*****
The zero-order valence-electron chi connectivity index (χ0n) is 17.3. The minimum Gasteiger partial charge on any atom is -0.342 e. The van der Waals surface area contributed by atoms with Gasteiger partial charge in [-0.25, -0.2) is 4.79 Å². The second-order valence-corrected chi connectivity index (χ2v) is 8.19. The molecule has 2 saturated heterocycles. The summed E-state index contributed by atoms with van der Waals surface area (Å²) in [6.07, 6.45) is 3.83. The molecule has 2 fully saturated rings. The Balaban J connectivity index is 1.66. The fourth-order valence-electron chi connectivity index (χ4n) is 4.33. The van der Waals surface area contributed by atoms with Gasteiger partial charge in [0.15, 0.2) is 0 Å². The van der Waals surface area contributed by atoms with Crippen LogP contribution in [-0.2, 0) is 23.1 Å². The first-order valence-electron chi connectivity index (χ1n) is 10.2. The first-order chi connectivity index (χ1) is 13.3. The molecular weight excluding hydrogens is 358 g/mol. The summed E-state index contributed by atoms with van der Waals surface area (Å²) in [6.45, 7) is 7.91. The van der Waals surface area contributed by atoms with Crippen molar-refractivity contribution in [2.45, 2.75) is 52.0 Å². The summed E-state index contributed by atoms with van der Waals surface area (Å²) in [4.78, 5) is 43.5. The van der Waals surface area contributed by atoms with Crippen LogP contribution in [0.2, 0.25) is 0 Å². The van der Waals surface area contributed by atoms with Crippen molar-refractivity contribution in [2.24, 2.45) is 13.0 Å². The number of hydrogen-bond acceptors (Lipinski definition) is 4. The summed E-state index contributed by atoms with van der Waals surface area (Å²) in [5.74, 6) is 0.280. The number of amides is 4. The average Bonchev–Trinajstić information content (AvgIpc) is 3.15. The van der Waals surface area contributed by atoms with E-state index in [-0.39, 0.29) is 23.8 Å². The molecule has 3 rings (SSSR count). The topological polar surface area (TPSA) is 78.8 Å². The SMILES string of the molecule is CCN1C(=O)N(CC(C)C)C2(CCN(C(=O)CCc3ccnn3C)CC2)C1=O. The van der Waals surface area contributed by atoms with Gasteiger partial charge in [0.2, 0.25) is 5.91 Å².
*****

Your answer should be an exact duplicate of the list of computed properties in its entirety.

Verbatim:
The zero-order valence-electron chi connectivity index (χ0n) is 17.3. The minimum Gasteiger partial charge on any atom is -0.342 e. The van der Waals surface area contributed by atoms with Gasteiger partial charge in [-0.25, -0.2) is 4.79 Å². The second-order valence-corrected chi connectivity index (χ2v) is 8.19. The molecule has 2 saturated heterocycles. The summed E-state index contributed by atoms with van der Waals surface area (Å²) in [6.07, 6.45) is 3.83. The molecule has 2 fully saturated rings. The Balaban J connectivity index is 1.66. The fourth-order valence-electron chi connectivity index (χ4n) is 4.33. The van der Waals surface area contributed by atoms with Gasteiger partial charge in [0.15, 0.2) is 0 Å². The van der Waals surface area contributed by atoms with Crippen LogP contribution in [-0.2, 0) is 23.1 Å². The first-order valence-electron chi connectivity index (χ1n) is 10.2. The first-order chi connectivity index (χ1) is 13.3. The molecular weight excluding hydrogens is 358 g/mol. The summed E-state index contributed by atoms with van der Waals surface area (Å²) in [6.45, 7) is 7.91. The van der Waals surface area contributed by atoms with Crippen molar-refractivity contribution in [2.45, 2.75) is 52.0 Å². The summed E-state index contributed by atoms with van der Waals surface area (Å²) in [4.78, 5) is 43.5. The van der Waals surface area contributed by atoms with Crippen LogP contribution in [0.2, 0.25) is 0 Å². The van der Waals surface area contributed by atoms with Crippen molar-refractivity contribution in [2.24, 2.45) is 13.0 Å². The number of hydrogen-bond acceptors (Lipinski definition) is 4. The summed E-state index contributed by atoms with van der Waals surface area (Å²) in [5.74, 6) is 0.280. The number of amides is 4. The average Bonchev–Trinajstić information content (AvgIpc) is 3.15. The van der Waals surface area contributed by atoms with E-state index in [-0.39, 0.29) is 23.8 Å². The molecule has 3 rings (SSSR count). The topological polar surface area (TPSA) is 78.8 Å². The SMILES string of the molecule is CCN1C(=O)N(CC(C)C)C2(CCN(C(=O)CCc3ccnn3C)CC2)C1=O. The van der Waals surface area contributed by atoms with Gasteiger partial charge in [0.2, 0.25) is 5.91 Å².